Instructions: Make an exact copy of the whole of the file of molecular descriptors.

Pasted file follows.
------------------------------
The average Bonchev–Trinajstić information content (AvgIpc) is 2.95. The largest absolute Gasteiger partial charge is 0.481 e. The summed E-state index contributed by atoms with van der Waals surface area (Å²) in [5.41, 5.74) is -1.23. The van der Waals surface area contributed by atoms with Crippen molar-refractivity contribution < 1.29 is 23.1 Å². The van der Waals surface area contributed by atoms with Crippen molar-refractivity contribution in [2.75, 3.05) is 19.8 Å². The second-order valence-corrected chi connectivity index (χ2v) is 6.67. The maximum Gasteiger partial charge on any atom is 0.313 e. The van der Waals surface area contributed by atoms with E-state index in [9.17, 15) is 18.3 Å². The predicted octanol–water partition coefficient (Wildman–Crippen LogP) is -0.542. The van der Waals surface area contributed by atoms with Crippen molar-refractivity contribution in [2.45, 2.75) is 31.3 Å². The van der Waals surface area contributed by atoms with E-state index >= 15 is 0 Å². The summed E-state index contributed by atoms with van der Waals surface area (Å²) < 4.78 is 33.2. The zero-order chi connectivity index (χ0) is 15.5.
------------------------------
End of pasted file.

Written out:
The average Bonchev–Trinajstić information content (AvgIpc) is 2.95. The largest absolute Gasteiger partial charge is 0.481 e. The summed E-state index contributed by atoms with van der Waals surface area (Å²) in [5.41, 5.74) is -1.23. The van der Waals surface area contributed by atoms with Crippen molar-refractivity contribution < 1.29 is 23.1 Å². The van der Waals surface area contributed by atoms with Crippen molar-refractivity contribution in [2.75, 3.05) is 19.8 Å². The second-order valence-corrected chi connectivity index (χ2v) is 6.67. The maximum Gasteiger partial charge on any atom is 0.313 e. The van der Waals surface area contributed by atoms with E-state index in [9.17, 15) is 18.3 Å². The predicted octanol–water partition coefficient (Wildman–Crippen LogP) is -0.542. The van der Waals surface area contributed by atoms with Crippen molar-refractivity contribution in [2.45, 2.75) is 31.3 Å². The van der Waals surface area contributed by atoms with E-state index >= 15 is 0 Å². The summed E-state index contributed by atoms with van der Waals surface area (Å²) < 4.78 is 33.2. The zero-order chi connectivity index (χ0) is 15.5.